Context for this Lesson
Topic: The Periodic Table: States of Matter, Chemical & Physical Properties
Purpose: To reinforce the characteristics of metals, metalloids, and non-metals, and to understand how they are related to the periodic table.
Prior Knowledge: A basic introduction to metals, metalloids, non-metals, as well as the periodic table.
- Large white paper
- Campaign examples- posters, slogans
- Campaign planning worksheet
Players stand in a circle with the leader in the center. The leader points to a player and calls out a shape or a direction. The possible calls are:
· A shape: The leader points to a player and calls a shape. That player, plus the two players on either side of him or her, rushes to make the shape before the leader counts to three. For example, if the leader calls “Elephant,” the player pointed to makes a long trunk with one arm, while the peoples on either side each form an ear in a “C” shape. Possible shapes include: Toaster: The player pointed to jumps up and down in place (the bread), while other players hold hands across his/her front and back to make the toaster. Elephant: The player pointed to makes a long trunk with one arm, while other players form ears in a “C” shape on either side.
· “Donkey:” The leader can also point to a player and call “Donkey,“ which simply means to freeze in place.
· Bippity, bippity, bop: When the caller says “Bippity, bippity bop” the player pointed to must say “Bop” before the caller does. If caller just says “Bop” the player must say nothing.
Once students have learned the regular version of the game, tell them we are now going to create some new images. Ask what makes a good image in this game (two people on the outside doing similar thing, something three people can do that doesn’t hit neighbors, etc.). Our new images will be related to matter. Ask students what are the states of matter? Collectively create an image for gas. Then divide students into four groups and ask them to create images for liquid, solid, element, and compound. Come back as a group to share images and play again.
Say to students, who knows what’s happening in the US next week? (the election) Yes! In the election, voters get to choose between different people. How do those people try to win votes? What do they do before the election to convince people to vote for them? (campaigns- speeches, travel, ads, etc) Yes, they campaign. Show some examples of campaign signs and slogans. Ask students to share what makes it an interesting sign or a catchy slogan.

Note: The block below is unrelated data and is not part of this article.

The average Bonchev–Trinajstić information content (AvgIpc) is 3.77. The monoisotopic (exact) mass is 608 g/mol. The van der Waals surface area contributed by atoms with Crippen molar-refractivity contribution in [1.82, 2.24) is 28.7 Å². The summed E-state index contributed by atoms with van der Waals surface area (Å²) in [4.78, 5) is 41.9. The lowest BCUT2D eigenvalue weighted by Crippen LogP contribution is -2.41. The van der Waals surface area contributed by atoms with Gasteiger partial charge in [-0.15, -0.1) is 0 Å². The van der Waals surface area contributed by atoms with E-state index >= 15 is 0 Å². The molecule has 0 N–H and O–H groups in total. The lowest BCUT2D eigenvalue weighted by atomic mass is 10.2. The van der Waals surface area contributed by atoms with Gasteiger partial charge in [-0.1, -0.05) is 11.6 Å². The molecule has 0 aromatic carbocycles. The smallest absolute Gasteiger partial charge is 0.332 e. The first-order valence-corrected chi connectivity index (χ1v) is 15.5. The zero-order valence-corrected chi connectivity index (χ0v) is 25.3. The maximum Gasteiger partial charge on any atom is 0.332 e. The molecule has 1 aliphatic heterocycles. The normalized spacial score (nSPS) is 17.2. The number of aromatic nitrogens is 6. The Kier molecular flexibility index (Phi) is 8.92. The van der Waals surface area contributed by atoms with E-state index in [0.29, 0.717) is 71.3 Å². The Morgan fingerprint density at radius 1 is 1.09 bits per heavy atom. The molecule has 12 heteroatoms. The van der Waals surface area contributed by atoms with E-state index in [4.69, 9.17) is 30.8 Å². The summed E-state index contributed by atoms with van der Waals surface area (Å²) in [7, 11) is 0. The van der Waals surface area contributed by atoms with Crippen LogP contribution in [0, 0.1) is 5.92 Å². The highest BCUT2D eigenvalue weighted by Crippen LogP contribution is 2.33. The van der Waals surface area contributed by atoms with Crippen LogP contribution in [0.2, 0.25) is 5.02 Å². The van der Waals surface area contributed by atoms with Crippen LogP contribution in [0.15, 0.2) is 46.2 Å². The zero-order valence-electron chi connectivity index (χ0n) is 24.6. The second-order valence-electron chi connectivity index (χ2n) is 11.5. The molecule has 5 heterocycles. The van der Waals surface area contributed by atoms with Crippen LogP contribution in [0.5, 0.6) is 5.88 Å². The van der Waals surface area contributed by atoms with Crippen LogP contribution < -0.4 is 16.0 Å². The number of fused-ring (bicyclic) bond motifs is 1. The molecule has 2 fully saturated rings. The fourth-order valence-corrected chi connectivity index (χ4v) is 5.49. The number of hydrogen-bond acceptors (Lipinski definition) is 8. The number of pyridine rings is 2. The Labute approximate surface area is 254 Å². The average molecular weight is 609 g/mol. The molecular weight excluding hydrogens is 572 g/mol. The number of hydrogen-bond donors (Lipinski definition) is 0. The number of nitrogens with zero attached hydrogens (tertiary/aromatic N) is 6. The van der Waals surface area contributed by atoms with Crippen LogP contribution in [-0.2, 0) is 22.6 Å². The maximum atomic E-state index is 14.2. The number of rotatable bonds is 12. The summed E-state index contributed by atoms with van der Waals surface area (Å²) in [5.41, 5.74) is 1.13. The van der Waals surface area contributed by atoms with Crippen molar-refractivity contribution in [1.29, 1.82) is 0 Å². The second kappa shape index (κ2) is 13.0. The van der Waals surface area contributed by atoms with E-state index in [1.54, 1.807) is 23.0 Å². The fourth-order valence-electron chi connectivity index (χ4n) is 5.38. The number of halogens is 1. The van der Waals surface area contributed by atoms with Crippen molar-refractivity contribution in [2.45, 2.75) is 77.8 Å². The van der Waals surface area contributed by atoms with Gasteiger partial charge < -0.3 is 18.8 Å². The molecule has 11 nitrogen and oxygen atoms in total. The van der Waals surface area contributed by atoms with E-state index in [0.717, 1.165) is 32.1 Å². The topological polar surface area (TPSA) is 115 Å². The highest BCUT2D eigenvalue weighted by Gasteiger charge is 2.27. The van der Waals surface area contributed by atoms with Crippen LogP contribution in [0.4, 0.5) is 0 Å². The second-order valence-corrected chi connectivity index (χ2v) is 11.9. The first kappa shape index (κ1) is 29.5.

Today we’re going to do our own form of campaign. In a minute, we will divide you into small groups. As a group, you will receive a topic that you will create a campaign for. You will work with your group to create a campaign slogan and poster for your topic. We’ll share our slogans and signs at the end of class.
Invite students to get into their assigned groups. Give each group either metals, metalloids, or non-metals as the term to campaign for. Hand out the Campaign Worksheets to each group. For their given term, students should create a slogan that promotes and explains the topic. After the group has created a slogan, they may use a poster board to create a campaign sign that includes the slogan and the topic name. Everyone in the group should contribute at least one mark to the poster.
Once groups have finished their campaign slogan and posters, invite them to decide what they need to say to pitch their campaign to the class. Each group member should say one thing about their campaign (or in support of it) to the class. Have each group share for the class.
Reflection on group campaigns:
· What do you take away from the slogan? The poster?
· What’s important about this topic? Why should you know about it?
Describe: What did you do to create your campaign?
Analyze: What challenged you about campaigning for your topic? What was particularly convincing about other topic campaigns?
Relate: Beyond presidential elections, what else do people campaign for? Do you ever campaign for something?